Illustrating the American liberal way of thinking, Time magazine'sElliott writes: ?The questions Blair asked: When should we meddle in another nation'slife? Why should everything be left to the US? What are the well-springs of mutual cultural respect? How can the west show its strength without using guns??will continue to be asked for a generation.? Are there no answers to these questions? Yes, there are. What Iraq needs is not the use of American guns and bombs but Gandhigiri, the tried and successfully tested Gandhian philosophy of non-violence. Both the Americans and the British must get out of Iraq and leave Iraqis alone. India must take the lead in restoring peace in Iraq as only India can. The White nations must get out of the Middle East, bag and baggage. Only then will peace return to Iraq and Iran.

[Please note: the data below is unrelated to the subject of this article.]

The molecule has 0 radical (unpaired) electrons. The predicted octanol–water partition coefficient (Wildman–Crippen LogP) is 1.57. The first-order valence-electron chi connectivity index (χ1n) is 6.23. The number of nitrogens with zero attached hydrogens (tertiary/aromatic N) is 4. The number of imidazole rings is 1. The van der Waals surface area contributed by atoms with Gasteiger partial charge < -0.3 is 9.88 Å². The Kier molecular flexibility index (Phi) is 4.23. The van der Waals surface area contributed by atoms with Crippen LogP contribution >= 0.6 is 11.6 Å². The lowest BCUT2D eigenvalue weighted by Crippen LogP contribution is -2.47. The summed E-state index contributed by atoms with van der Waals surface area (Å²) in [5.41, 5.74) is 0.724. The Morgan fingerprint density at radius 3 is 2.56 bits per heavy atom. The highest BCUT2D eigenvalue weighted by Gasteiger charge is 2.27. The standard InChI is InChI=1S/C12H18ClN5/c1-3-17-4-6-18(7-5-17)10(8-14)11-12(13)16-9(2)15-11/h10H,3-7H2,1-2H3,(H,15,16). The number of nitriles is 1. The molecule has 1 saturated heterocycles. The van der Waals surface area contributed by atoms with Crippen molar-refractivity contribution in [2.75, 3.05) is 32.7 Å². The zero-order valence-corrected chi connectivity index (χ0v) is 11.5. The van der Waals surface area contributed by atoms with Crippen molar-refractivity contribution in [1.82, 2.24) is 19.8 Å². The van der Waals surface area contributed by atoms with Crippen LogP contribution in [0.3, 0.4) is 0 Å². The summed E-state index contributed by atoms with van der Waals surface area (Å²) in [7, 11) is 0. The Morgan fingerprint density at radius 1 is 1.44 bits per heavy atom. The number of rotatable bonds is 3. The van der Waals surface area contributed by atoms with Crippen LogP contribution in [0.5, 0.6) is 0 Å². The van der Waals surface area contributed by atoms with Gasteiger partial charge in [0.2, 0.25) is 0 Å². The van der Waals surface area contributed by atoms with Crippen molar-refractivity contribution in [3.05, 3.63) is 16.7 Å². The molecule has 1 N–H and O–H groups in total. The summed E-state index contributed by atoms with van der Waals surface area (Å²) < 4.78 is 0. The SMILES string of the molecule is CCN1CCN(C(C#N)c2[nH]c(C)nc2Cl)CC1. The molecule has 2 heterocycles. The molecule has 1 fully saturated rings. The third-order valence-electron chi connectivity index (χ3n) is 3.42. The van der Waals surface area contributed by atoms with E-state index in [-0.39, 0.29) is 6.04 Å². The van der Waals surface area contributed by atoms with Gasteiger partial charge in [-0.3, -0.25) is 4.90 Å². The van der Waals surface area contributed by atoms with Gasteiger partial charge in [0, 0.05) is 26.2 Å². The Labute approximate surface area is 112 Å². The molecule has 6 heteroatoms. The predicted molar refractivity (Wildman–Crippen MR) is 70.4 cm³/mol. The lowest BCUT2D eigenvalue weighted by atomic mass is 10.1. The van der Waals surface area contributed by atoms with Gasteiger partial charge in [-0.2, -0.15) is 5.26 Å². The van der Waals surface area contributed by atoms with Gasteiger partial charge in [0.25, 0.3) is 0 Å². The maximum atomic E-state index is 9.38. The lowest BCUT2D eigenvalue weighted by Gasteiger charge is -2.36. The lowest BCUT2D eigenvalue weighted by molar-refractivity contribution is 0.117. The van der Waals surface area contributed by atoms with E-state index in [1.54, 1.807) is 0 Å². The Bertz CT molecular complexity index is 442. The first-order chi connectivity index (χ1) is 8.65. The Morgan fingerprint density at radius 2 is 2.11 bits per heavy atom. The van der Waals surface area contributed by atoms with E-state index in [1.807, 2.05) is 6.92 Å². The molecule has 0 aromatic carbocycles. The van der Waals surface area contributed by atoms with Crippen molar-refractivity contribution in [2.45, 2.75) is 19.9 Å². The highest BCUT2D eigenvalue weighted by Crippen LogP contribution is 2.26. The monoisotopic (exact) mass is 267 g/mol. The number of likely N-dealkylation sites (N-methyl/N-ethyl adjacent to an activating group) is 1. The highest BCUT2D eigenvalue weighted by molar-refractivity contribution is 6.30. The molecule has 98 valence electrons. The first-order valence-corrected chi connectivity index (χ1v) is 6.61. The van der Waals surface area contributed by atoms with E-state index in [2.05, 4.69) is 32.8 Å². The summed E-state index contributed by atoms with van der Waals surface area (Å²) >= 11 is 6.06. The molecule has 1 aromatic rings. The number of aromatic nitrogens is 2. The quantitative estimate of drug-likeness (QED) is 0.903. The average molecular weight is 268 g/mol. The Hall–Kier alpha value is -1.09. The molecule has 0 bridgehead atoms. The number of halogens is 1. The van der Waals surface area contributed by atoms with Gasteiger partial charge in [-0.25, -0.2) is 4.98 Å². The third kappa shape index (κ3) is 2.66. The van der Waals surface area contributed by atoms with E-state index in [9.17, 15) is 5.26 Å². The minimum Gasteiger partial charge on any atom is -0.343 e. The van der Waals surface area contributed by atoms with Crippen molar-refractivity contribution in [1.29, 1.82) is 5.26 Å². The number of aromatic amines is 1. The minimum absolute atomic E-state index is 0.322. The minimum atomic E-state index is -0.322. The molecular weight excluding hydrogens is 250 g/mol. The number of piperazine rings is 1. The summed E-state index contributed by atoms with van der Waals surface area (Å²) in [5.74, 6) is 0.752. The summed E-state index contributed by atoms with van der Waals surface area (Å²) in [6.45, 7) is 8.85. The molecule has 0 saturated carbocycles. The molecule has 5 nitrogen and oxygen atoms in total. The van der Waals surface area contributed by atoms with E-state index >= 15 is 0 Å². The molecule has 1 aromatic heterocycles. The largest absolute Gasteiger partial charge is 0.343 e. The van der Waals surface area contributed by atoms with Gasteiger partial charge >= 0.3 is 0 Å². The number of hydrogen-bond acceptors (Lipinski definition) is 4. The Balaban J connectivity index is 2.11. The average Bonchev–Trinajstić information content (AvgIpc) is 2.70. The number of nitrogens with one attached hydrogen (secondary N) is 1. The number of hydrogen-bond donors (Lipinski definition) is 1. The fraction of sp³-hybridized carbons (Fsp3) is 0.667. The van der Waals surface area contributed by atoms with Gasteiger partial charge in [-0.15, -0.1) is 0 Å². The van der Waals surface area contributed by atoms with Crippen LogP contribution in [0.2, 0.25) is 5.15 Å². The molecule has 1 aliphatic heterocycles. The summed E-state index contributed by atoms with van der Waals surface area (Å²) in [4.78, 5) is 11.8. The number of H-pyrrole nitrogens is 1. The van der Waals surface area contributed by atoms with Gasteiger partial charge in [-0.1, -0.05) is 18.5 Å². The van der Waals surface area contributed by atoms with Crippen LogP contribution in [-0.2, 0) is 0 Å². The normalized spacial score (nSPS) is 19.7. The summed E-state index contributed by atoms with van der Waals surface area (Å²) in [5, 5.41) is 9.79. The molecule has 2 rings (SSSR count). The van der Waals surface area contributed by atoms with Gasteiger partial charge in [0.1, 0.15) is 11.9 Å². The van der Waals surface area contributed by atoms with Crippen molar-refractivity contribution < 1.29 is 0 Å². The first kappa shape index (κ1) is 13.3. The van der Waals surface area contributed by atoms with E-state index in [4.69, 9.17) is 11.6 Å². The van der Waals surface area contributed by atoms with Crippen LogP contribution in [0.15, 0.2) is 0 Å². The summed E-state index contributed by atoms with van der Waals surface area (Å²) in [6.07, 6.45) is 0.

Gandhigiri is not a mere slogan, only, one wonders whether there is anybody left in India who can present the Gandhian philosophy in its true sense. Iraq today needs peace more than anything else and only a true Gandhian can help restore it. Not British soldiers of American guns. And they must stop playing Sunnis against Shias as once the British played Muslims against Hindus to stay in power.
When will the Sunnis and Shias realise that they are being made use of? When will they learn to unite against a common enemy? Blair is not going out on his own. He has been disowned by his own people: and rightly so.